Let Evening Come

Let the light of late afternoon
Shine through chinks in the barn, moving
Up the bales as the sun moves down.

Let the cricket take up chafing
As a woman takes up her needles
And her yarn. Let evening come.

Let dew collect on the hoe abandoned
In long grass. Let the stars appear
And the moon disclose her silver horn.

Let the fox go back to its sandy den.
Let the wind die down. Let the shed
Go black inside. Let evening come.

To the bottle in the ditch, to the scoop
In the oats. To air in the lung
Let evening come.

Let it come, as it will, and don’t
Be afraid. God does not leave us
Comfortless, so let the evening come.

from Otherwise, ibid

The unswerving belief that underlies the last stanza of this poem brings me up short every time I read it. Part of me flinches, wonders, do I utterly accept this? But as Rumi reminds me when he says this is what his poems are all about, to reach what we cannot, I can allow Kenyon’s poem to take me where I can’t yet go on my own. I can allow it to take me to a place of acceptance and belief in spite of all evidence to the contrary. She gives me the courage, on this outstanding day of sun and summer fullness, to say to the light and shadows on the lawn, to the water in the bird bath, let evening come.


  1. Posted August 10, 2013 at 1:55 pm | Permalink

    My dear Richard, you’ve reminded me of the haying days of Eganville, Ont. So glad we have farms here too. Your “good enough” words are waiting to become a poem. As you remove some words, some more will take their place and others will appear especially those of the memories of a family gathering or the desire for such a thing. That’s what comes to my mind . . . “revelations of ordinary satisfactions.”

  2. Richard
    Posted August 11, 2013 at 9:40 am | Permalink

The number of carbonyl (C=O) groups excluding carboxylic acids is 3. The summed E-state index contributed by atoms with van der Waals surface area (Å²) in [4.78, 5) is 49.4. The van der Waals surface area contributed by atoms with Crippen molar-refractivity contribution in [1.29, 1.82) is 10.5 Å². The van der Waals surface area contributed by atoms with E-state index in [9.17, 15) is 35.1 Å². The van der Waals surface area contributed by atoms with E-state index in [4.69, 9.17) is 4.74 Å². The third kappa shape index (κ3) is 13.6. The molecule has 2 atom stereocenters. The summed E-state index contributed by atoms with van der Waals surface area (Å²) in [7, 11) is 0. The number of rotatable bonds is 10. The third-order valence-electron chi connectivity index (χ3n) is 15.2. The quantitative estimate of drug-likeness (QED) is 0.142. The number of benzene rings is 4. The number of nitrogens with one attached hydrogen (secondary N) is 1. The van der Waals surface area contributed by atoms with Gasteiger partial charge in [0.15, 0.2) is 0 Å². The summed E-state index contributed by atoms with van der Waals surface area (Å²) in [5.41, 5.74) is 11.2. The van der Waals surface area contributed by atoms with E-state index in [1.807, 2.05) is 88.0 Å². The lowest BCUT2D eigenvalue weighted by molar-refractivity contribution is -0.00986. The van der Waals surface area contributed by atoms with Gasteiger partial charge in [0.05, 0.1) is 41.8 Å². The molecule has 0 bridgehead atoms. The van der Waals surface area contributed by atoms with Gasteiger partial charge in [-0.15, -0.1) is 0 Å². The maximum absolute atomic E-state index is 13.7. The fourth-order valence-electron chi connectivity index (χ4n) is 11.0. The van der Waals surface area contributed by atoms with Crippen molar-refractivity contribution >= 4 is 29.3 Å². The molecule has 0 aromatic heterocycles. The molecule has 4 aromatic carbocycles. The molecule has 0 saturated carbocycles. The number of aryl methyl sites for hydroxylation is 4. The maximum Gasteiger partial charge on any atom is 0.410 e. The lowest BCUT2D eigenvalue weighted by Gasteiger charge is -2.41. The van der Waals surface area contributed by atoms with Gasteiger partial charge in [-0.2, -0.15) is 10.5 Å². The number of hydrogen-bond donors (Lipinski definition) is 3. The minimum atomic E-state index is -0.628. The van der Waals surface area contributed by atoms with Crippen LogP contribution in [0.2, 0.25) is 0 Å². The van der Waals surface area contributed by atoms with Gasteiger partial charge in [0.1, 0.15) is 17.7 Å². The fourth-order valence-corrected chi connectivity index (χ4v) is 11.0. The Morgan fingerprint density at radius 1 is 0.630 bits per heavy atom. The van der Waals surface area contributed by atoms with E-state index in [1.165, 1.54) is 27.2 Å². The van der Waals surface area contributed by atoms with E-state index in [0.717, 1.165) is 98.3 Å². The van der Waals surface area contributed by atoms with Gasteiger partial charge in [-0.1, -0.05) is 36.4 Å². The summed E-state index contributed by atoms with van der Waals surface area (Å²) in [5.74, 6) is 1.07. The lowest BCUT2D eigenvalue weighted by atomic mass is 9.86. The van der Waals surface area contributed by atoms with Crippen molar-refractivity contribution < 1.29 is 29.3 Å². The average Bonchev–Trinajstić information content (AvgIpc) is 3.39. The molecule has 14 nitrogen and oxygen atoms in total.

Thanks so much M-A. yes, “revelations of ordinary satisfactions” made extraordinary by the best words in the best order – Coleridge’s definition of poetry! Best, R

  3. Barbara Black
    Posted August 18, 2013 at 12:43 pm | Permalink

    Oh, oh, I have never seen nor done haying, but now I feel I have. Thank you for posting this poem, Richard, and for your observations on what Kenyon achieves here. Somehow, she slows down that interior sense of time and as Doty puts it, we are “brought into intimate proximity” with another’s experience of the world.

  4. Richard
    Posted August 18, 2013 at 6:34 pm | Permalink

    Dear Barabara – Love the Doty quote. Intimate proximity. So apt. So much today tends to create the opposite! The evasion of distraction! Thanks for reading the blog and for your comments! Best, R

  5. Posted September 17, 2013 at 3:45 pm | Permalink

    I was looking for a poem about death, and the line “what else could it do” came into my head, but I couldn’t remember its source–and your post gave me a lot more than that. Now I will go to the meeting at my UU fellowship tonight with some real beauty to give them. Thank you!

  6. Richard
    Posted September 17, 2013 at 9:28 pm | Permalink

    Thanks for checking in, Silvine. R

  7. Posted December 22, 2013 at 2:47 am | Permalink

    Dear Richard,
    il like you poem and i wont to show you that i make my self like poem.

    Richard Katembo[GOMA, DRC]

  8. Richard
    Posted December 22, 2013 at 6:53 am | Permalink

    Dear Richard: Thank you so much for contacting me through my blog! I trust you and your Mum and your brothers and sisters remain safe in Goma! Please send me a poem of yours any time! All best, Richard